In a study result unveiled at the annual meeting of the American Academy of Orthopedic Surgeons in Washington, D.C. recently, researchers have said that back pain may be the result of several problems other than anatomical, and not taking these causes into account can restrict the effect of a surgery. The study that had observed about 6000 surgical patients treated at various centers of National Spine Network, US, said that patients who had other health troubles than back pain had benefited much less from the surgery.
The study participants were requested to fill out questionnaires regarding physiological conditions before and after surgery, whose profiles were then matched for emotional, social and psychological traits.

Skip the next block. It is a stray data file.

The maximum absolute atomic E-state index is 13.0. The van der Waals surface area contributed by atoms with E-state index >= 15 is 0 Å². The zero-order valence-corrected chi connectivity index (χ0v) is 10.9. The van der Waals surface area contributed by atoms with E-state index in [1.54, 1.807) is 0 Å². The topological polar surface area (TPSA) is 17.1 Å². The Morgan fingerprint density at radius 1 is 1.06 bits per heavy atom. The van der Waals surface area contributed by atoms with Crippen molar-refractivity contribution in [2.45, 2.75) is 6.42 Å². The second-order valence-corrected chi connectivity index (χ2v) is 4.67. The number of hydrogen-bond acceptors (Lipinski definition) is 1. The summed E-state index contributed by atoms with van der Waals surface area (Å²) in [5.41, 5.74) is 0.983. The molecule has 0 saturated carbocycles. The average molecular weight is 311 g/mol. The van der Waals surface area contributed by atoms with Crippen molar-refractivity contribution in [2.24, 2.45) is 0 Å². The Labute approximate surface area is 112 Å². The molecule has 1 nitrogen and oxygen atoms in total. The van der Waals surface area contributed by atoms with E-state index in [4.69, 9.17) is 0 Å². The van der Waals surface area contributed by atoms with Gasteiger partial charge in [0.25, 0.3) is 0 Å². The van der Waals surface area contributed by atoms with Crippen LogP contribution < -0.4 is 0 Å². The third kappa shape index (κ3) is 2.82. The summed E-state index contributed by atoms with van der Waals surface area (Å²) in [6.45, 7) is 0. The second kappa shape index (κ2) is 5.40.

Some of the factors that hampered a quick recovery from back surgery are depression, frequent headaches, use of tobacco and a low education level. The effect of these factors seems much stronger than preexisting conditions of cardiac problems and arthritis. Patients with multiple problems, health wise or otherwise, had more difficulty in coming back to normal life with total relief than those with less health problems. Patients having a gamut of other physical problems had it worse, in terms of the effect of the back surgery. The study suggests that the back pains may need to be looked into in totality with the preexisting conditions before deciding on surgery as a procedure.